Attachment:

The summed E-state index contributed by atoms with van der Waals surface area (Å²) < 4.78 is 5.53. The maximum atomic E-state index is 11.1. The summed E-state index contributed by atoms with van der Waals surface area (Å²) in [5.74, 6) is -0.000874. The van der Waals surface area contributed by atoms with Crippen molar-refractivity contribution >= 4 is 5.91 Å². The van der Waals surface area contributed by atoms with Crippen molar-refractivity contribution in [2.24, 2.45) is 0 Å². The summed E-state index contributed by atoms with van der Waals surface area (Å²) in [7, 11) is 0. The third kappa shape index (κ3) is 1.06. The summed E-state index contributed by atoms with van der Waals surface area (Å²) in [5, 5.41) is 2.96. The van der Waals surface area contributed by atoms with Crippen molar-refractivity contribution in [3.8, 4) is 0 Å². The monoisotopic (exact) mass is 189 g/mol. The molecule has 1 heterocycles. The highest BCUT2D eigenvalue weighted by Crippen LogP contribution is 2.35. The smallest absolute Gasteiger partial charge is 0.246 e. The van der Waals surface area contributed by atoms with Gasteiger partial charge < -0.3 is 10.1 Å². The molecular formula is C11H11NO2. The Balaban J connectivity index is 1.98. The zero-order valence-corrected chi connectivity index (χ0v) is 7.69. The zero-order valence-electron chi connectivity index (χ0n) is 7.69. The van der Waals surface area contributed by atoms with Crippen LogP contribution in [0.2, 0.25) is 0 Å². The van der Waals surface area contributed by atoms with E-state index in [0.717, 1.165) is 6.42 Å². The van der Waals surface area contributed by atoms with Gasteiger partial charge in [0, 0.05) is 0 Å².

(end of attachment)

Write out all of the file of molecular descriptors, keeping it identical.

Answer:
The summed E-state index contributed by atoms with van der Waals surface area (Å²) < 4.78 is 5.53. The maximum atomic E-state index is 11.1. The summed E-state index contributed by atoms with van der Waals surface area (Å²) in [5.74, 6) is -0.000874. The van der Waals surface area contributed by atoms with Crippen molar-refractivity contribution >= 4 is 5.91 Å². The van der Waals surface area contributed by atoms with Crippen molar-refractivity contribution in [2.24, 2.45) is 0 Å². The summed E-state index contributed by atoms with van der Waals surface area (Å²) in [7, 11) is 0. The third kappa shape index (κ3) is 1.06. The summed E-state index contributed by atoms with van der Waals surface area (Å²) in [5, 5.41) is 2.96. The van der Waals surface area contributed by atoms with Crippen molar-refractivity contribution in [3.8, 4) is 0 Å². The monoisotopic (exact) mass is 189 g/mol. The molecule has 1 heterocycles. The highest BCUT2D eigenvalue weighted by Crippen LogP contribution is 2.35. The smallest absolute Gasteiger partial charge is 0.246 e. The van der Waals surface area contributed by atoms with Gasteiger partial charge < -0.3 is 10.1 Å². The molecular formula is C11H11NO2. The Balaban J connectivity index is 1.98. The zero-order valence-corrected chi connectivity index (χ0v) is 7.69. The zero-order valence-electron chi connectivity index (χ0n) is 7.69. The van der Waals surface area contributed by atoms with Crippen LogP contribution in [0.2, 0.25) is 0 Å². The van der Waals surface area contributed by atoms with E-state index in [0.717, 1.165) is 6.42 Å². The van der Waals surface area contributed by atoms with Gasteiger partial charge in [0, 0.05) is 0 Å².